Ethical egoism is similar to social Darwinism in that everyone looks out for their own self-interests, the powerful oppress the weak. Ethical egoism does not view the individual’s place in society and the give and take aspect of relationships.

I do not think that Boss is too harsh on ethical egoism because Boss details that the theory allows for the individual to consider helping others when that help will somehow benefit the individual. That is probably the best argument for ethical egoism. The idea that self-interest in a laissez-faire capitalist society sounds good on paper, but is not realistic in practical application because humans are individuals who do not have the same assets as each other.

Ethical egoism is a normative theory that states that morality is acting in our best self-interest. Thomas Hobbes’s theory of psychological egoism is a descriptive theory of how things are. In Leviathan, Hobbes wrote that people are only interested in themselves and that they only form societies to preserve themselves.

Ayn Rand’s version of ethical egoism is known as objectivist ethics in which people work for their own goals. Rand’s character Howard Roark in The Fountainhead is an example of how people can focus on their own lives and not be indebted to anyone for anything.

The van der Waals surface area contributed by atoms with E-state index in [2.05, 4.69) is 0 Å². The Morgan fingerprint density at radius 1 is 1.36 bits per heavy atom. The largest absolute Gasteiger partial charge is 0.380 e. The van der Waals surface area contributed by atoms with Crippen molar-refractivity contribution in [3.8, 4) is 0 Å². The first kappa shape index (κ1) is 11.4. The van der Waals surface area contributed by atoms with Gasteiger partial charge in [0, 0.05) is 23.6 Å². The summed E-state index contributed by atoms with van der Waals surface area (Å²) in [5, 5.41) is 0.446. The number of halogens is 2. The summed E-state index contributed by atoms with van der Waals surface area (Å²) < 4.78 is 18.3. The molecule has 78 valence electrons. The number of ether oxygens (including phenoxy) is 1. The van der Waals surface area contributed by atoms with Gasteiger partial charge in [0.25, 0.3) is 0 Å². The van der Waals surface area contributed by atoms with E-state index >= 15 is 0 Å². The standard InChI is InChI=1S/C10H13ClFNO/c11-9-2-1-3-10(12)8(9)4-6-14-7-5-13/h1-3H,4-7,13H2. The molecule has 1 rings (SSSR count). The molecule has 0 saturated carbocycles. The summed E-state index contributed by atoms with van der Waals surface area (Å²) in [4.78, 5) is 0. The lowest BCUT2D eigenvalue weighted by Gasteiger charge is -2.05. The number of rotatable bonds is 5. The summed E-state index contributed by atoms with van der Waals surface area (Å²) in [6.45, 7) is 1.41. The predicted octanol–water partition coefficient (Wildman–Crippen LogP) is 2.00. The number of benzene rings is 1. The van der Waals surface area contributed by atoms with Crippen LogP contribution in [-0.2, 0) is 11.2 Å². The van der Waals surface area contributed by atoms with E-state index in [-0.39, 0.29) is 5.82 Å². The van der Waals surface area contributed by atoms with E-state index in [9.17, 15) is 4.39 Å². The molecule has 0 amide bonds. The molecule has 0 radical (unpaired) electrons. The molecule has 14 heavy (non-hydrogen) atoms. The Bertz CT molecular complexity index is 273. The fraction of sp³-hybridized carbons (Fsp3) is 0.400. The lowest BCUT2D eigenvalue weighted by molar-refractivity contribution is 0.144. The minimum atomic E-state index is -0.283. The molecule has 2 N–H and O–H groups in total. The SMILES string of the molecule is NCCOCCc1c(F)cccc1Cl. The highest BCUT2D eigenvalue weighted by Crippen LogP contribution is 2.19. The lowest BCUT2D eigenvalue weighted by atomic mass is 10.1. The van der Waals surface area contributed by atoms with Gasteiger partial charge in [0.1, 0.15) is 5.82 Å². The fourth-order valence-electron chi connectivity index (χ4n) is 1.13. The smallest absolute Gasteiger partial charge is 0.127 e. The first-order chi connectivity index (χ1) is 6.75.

Ethical egoism and laissez-faire capitalism states that everyone has the same assets and so each are able to support themselves without relying on anyone else. Capitalists create jobs, consumers spend money as they wish, and each benefits the other.

Ethical egoism creates two groups which include the individual and the remaining members are people from whom the individual can benefit. Happiness research shows a negative correlation to claims made by ethical egoists. Happiness is related to “social values such as love, sympathy, friendship, forgiveness, tolerance, group participation, and volunteerism” (p. 264). One of the criticisms of ethical egoism is that morality can be based on groups of people and not just the individual.

“The Age of Apology” from globalethics.org

The article is about the value of an apology. Author Rushworth M. Kidder cites examples of well-known people who have made mistakes which they followed with public apologies. Kidder revisits these people to see if the apologies were just empty words or if the apologies had value. The well-known people who committed wrongs include professional golfer Tiger Woods, several former Citigroup management employees, Pope Benedict, David Letterman, and Eliot Spitzer. Their mistakes included extramarital affairs and mismanagement of others’ money. By most standards, these people do not appear to have suffered dire consequences for their actions. Tiger Woods continues to golf, some of the money mishandlers have retired and have not had to surrender any of their gains, the talk show host continues to host his show, and so on.